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The Early-Onset Scoliosis Questionnaire (EOSQ) Reflects Improvement In Quality of Life After Growth Rod Surgery

Saturday, October 20, 2012: 2:45 PM
Melrose (Hilton Riverside)
Daren J. McCalla1, Hiroko Matsumoto, MA1, Kumar Nair1, Brendan A. Williams, BA1, Jacqueline Corona, M.D.1, Behrooz A. Akbarnia, M.D.2, John Emans, M.D.3, David L. Skaggs, MD4, John T. Smith, MD5, Benjamin D. Roye, MD, MPH, FAAP1, David P. Roye Jr., MD1 and Michael Guy Vitale, MD, MPH, FAAP1, (1)Division of Pediatric Orthopaedic Surgery, Department of Orthopaedic Surgery, Columbia University Medical Center, New York, NY, (2)San Diego Center for Spinal Disorders, La Jolla, CA, (3)Orthopedic Surgery, Children's Hospital Boston, Boston, MA, (4)Orthopaedic Surgery, Childrens Hospital of Los Angeles, Los Angeles, CA, (5)The University of Utah School of Medicine

The Early-Onset Scoliosis Questionnaire (EOSQ) Reflects Improvement in Quality of Life After Growth Rod Surgery

Purpose:

Traditional measures of outcome following treatment for early onset scoliosis (EOS), such as correction of Cobb angle, fail to capture the patient and caregiver experience.  The Early Onset Scoliosis Questionnaire (EOSQ) has been developed to reflect quality of life (QOL) and caregiver impact in children with EOS before and after treatment interventions. In the continuing process of validating this instrument, we sought to assess the responsiveness of the EOSQ to repetitive surgeries and to establish normal reference values through a prospective, multicenter study. The purpose of the current study is to further validate the EOSQ by examining the responsiveness this measure to surgical interventions, and to establish normative reference scores.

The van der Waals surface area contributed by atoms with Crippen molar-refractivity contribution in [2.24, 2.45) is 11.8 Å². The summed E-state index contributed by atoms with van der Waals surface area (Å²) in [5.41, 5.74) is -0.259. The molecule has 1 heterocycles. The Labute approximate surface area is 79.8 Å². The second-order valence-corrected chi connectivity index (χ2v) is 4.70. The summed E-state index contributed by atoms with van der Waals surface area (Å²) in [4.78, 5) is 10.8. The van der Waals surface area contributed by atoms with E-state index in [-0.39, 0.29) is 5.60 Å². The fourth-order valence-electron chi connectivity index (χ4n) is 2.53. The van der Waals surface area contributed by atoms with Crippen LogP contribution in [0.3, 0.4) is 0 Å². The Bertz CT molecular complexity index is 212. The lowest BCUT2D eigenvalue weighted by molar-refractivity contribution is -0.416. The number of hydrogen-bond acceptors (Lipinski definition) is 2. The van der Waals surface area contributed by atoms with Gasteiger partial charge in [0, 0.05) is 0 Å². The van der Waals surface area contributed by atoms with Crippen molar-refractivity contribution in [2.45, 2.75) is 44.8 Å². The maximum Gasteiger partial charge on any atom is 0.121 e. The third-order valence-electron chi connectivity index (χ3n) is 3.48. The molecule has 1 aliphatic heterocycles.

Methods:

In this prospective, multicenter study, 64 EOS patients (age 5.7 years, 0-11) undergoing treatment with traditional growing rods (GR, n=26), Vertical Expandable Prosthetic Titanium Rib (VEPTR, n=34) or Shilla (n=4) were enrolled from 5 centers. Parents of GR and VEPTR patients completed the EOSQ at 3 visits: pre-implantation and prior to first and second expansions. Total, domain, and item scores with differences and effect sizes were calculated for VEPTR, GR, and all patients. 145 healthy patients were recruited to serve as normative references.

Results:

Significant improvements in EOSQ scores were noted across multiple domains in patients before and 6 months after surgery. Effect sizes were small to medium. Patients with EOS of neuromuscular etiology exhibited the largest improvements in QOL. 9 of 10 domains and 20/22 items had good distribution with no floor or ceiling effects.  Norms for the EOSQ were developed across a range of ages, and normative patients showed no flooring effects and significant differences were noted between norms and patients with EOS across all ages. A 2-item ‘Satisfaction' domain was added to reflect perceived treatment effectiveness.

Conclusion:

The current work further validates the now finalized EOSQ-24. This measure shows differences in QOL before and after surgery and appears to be an appropriate measure of outcome in comparing treatment options in this group of patients.  It is applicable to children aged 0-18 years. Psychometrics, including few ceiling or floor effects, appear excellent.  Future efforts include applying the EOSQ-24 to non-surgical patients and translating into foreign languages.